You've Heard About Muslims Getting Profiled. What About Jews?

Trigger warning: This column may offend some readers. It concerns profiling of Muslims (for terrorism) and of Jews (for espionage). The issues aren’t as different as you might wish. Proceed at your own risk.

Let’s begin with New York dentist Gershon Pincus. A Brooklyn-born Orthodox Jew, age 62, he applied in 2013 for a part-time job fixing smiles at a U.S. Navy facility upstate, in Saratoga Springs. He wanted, he later wrote in an affidavit, to “assist those who serve” in the U.S. military. In mid-2014 he began the once-a-week, 400-mile round-trip commute, while maintaining his Big Apple practice.

That October he was interviewed for civilian security clearance. He duly reported overseas connections: a sister, brother and mother who’d moved to Israel, plus a deceased son who’d served in the Israeli army. Last March his clearance was denied.

The official reason: weekly phone calls to his mom and brother. “Foreign contacts and interests may be a security concern due to divided loyalties or foreign financial interests, may be manipulated or induced to help a foreign person, group, organization or government in a way that is not in U.S. interests, or is vulnerable to pressure or coercion by foreign interests.”

The story first appeared December 16 in Bret Stephens’s Wall Street Journal column. It’s since kicked up a minor storm, mostly on Orthodox-oriented websites. “In the lexicon of anti-Jewish slurs, ‘divided loyalties’ has such a notorious history that it’s surprising to see it make its way into a formal government document,” Stephens wrote.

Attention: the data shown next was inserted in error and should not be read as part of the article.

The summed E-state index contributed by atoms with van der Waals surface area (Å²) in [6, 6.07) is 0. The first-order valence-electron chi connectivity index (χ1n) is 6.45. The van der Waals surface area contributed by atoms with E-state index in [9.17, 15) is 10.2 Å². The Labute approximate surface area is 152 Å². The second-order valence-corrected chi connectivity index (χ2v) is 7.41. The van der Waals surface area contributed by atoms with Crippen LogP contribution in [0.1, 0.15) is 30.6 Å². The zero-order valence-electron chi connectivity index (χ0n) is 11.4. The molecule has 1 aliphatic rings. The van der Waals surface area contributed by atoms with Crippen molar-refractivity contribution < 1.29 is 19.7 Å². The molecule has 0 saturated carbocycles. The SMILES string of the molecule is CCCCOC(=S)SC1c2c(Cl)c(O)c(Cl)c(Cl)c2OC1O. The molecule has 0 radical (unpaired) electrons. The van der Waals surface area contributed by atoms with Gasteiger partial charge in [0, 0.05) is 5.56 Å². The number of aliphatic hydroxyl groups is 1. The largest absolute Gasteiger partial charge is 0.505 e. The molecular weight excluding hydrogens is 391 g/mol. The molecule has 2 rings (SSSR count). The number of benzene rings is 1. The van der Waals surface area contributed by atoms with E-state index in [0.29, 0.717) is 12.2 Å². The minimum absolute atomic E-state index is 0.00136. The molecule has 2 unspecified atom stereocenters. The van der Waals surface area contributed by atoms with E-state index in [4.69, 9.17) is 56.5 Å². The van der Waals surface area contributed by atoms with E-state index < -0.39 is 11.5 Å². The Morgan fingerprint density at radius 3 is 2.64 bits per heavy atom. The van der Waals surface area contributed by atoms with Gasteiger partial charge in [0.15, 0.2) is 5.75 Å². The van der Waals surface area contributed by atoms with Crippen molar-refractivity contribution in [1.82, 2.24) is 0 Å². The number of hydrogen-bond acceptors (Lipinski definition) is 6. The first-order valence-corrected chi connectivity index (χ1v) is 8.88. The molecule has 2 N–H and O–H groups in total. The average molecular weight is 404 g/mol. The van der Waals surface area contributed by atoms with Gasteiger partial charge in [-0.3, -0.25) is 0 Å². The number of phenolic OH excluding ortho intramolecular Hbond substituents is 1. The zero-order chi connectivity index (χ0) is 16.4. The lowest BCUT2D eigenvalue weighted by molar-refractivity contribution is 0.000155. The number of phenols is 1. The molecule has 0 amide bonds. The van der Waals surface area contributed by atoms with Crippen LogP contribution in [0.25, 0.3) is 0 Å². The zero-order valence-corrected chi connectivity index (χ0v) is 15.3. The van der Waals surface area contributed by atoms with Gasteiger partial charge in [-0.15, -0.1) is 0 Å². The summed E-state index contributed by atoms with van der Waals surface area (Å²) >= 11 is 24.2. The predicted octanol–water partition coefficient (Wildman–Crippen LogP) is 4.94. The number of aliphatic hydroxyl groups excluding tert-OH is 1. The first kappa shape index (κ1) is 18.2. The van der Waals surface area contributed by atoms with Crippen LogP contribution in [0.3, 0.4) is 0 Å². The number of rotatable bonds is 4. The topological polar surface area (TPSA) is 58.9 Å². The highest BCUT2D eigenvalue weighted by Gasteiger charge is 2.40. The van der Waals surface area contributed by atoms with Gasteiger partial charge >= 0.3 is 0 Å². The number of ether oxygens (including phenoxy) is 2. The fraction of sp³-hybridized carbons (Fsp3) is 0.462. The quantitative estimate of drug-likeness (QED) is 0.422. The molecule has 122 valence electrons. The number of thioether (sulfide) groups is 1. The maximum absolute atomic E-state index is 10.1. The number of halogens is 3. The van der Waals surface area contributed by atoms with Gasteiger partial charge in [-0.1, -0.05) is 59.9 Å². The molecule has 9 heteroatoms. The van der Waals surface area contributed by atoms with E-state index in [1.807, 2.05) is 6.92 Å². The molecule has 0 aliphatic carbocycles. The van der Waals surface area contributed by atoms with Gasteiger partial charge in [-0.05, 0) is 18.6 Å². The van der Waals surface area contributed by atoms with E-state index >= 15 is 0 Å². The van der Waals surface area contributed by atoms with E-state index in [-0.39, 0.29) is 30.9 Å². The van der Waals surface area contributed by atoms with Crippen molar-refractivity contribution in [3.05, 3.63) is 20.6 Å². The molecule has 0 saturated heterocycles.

Actually, Stephens wasn’t that surprised. His column described a Pentagon website listing thousands of security clearance rulings going back to 1996. He was incensed: “Since the Obama administration came to office, there have been a total of 58 cases in which Israeli ties were a significant factor in the decision. Of these, 36 applicants — an astonishing 62% of the total — lost their appeals and had their clearance applications denied. For comparison, there has been just one case of a French citizen losing an appeal and being denied a clearance, and zero involving British citizens.”

There you have it: It’s that Obama guy again. Just one thing Stephens omitted: The seven years preceding Obama, under George W. Bush, saw 53 denials, 50% more than in those seven Obama years. The Bush denials represented only 41% of total cases, but that’s because fully 129 Israel-related cases were adjudicated under Bush, double the number under Obama.

As for the lack of French or British denials, that’s misleading. Neither France nor Britain has a diaspora community in America with thousands of citizens who believe their divinely promised homeland across the ocean is under mortal threat, and who might — in extreme cases — feel compelled to take extreme steps.

Missing in all Stephens’s and his admirers’ indignation is the name Jonathan Pollard, and the traumatic impact his 1985 espionage arrest had on the American intelligence community. Before Pollard, it was considered a given in security circles that Jews were just like other Americans. Choosing devotion to Israel over America was deemed inconceivable. After Pollard, that was no longer assumed.

Thousands of Pentagon, CIA and other security employees are Jewish. If there was one Pollard, there could be others. How could you tell? Israel promised never to recruit another American Jew, but Israel’s promises weren’t always reliable. Not when its security was at stake.

In fact, there was at least one other: Ben-Ami Kadish, arrested in 2008, pleaded guilty to spying for Israel during the 1980s.